9 August 2017

Prof. Dr. Gudauskas: the world suffering a crisis of values lacks civil solidarity

Interview with Director General of the Martynas Mažvydas National Library of Lithuania in the run-up to the IFLA Conference

On 19–25 August, the 83rd Conference of the International Federation of Library Associations and Institutions (IFLA) will take place in Wroclaw, Poland. In the run-up to this event of global significance, the Martynas Mažvydas National Library of Lithuania will host the IFLA Satellite Meeting, inviting the specialists from around the world to attend solid presentations and training. Speakers from Hong Kong, Japan, Uganda, Norway, Latvia, Lithuania, Romania, Nigeria and Brazil will participate in the sessions. According to Mr. Gudauskas, Director General of the National Library, our National Library, being the humanistic centre of international and intercultural dialogue, is the perfect place for hosting prestigious international forums and participating in them in a meaningful way. We offer a brief interview with the head of the National Library Prof. Dr. Gudauskas.

Prof. dr. Renaldas Gudauskas

The main theme of the 83rd IFLA Conference in Wroclaw is Libraries. Solidarity. Society. How is this theme relevant to the modern world? Why should it be discussed now? Does Lithuania lack in solidarity?

Only a society which is united in terms of values can foster human values. It is the solidarity in dealing with the general problems of mankind that is lacking in the modern world, which is facing never-ending economic, political, military and social crises – those are essentially the crises of values. This is why the results are disappointing. Of course, everyone has the right to interpret the issue in their own way. And I exercise this right. Lithuania is a country, where the topic of civil solidarity is especially relevant in this historical period. Occasional campaigns will not solve the problems starting with politics and ending with culture. Modern libraries, which are meaningful in terms of values, are not part of the problem, but part of the solution. This is what the Martynas Mažvydas National Library of Lithuania is striving to be – a modern national-level memory institution, a space and foundation of democracy, tolerance, solidarity and public spirit.

The theme of the IFLA Satellite Meeting, which will be held on 16–17 August in Vilnius, is the Challenge of Multiple Identities. Multiethnicity in Genealogy, Local History and Regional Memory – Challenges and Opportunities for Libraries and other Memory Institutions. The Conference will take place in the National Library. Why were we given this right and privilege? How advanced is Lithuania in this field?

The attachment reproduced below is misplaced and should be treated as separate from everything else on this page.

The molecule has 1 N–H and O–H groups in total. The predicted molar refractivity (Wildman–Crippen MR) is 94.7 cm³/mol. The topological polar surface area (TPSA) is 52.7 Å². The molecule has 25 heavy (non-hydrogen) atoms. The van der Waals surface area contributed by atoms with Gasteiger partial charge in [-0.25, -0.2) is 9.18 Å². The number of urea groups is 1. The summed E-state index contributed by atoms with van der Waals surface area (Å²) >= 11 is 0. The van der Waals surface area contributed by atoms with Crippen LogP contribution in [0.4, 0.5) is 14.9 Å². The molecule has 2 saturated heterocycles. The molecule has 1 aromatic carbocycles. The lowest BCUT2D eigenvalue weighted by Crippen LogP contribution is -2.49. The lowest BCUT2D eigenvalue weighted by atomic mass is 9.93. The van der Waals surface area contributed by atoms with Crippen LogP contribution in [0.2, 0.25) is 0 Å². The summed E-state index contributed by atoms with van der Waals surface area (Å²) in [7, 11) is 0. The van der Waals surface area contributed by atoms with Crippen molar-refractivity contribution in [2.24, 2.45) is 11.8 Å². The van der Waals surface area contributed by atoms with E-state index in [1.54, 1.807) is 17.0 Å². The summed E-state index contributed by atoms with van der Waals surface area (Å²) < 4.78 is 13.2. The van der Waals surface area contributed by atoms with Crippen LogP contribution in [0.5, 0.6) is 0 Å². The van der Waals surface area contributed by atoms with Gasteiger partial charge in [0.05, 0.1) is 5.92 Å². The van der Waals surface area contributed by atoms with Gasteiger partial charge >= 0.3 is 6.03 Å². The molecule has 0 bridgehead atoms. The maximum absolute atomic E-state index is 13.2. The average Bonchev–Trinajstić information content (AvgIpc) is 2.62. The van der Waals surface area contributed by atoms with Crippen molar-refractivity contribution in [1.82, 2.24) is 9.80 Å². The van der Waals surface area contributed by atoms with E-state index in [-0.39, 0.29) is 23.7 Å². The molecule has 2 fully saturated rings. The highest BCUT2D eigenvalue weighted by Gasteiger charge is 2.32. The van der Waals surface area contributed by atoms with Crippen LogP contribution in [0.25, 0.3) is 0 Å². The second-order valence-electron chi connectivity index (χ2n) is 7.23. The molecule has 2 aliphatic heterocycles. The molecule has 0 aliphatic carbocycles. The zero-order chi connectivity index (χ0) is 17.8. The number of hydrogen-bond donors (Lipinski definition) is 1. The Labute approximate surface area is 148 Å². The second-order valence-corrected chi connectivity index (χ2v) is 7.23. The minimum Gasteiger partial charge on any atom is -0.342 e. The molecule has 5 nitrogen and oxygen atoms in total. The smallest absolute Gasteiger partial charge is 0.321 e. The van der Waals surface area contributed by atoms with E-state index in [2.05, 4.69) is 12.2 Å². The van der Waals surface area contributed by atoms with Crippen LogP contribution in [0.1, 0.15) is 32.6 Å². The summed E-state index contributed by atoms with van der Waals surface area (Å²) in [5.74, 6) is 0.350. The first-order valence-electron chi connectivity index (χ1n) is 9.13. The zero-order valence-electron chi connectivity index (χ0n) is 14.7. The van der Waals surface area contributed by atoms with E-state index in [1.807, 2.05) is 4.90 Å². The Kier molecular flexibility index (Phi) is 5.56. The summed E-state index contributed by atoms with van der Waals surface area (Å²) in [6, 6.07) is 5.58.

The theme is indeed very important in these times of changing local and global identities. As I have mentioned before, the Martynas Mažvydas National Library of Lithuania is a national memory institution, which is directly linked to preservation and nurturing of national and statehood identity. Our international achievements are well-known in the world. For six years we have been the leaders of Bibliotheca Baltica, association of libraries of the Baltic Sea Region. For four years we have been representing Lithuania in the Council of the UNESCO Information for All Programme We hold a number of other significant national and international positions in culture, education, science and other fields. We are particularly known for successful international projects, such as Libraries for Innovation, etc. Our specialists are experts in many international organizations. Extensive and intensive professional relations, international partnership, excellent institutional reputation and new models of activity make us a great venue for prestigious international events.

Speaking in sports terminology, IFLA is like the NBA in basketball. On which league do you think the Lithuanian libraries, other memory institutions and the community itself are playing? Are we equal partners in assessing and taking on the challenges of the modern world?

I can only speak for the institution under my leadership. We are well-recognized and appreciated among national libraries both at the European and global level. The strategy and model of activity of the National Library are considered to be best matching the spirit of the times and the principles of an open, democratic society. We strive to achieve harmony of the classical and the modern. Generally speaking, we are successful in doing this. Over the next few days I will participate in the first World Humanities Conference: Challenges and Possibilities for a Planet in Transition in Liege, Belgium. In addition to a number of previously agreed strategic presentations, I was also asked to present the Martynas Mažvydas National Library of Lithuania as humanistic centre of international and intercultural dialogue to a thousand of delegates from around the world. We are interesting, important and have something to say to the world.

Thank you for the interview!

More information about the session is available here ›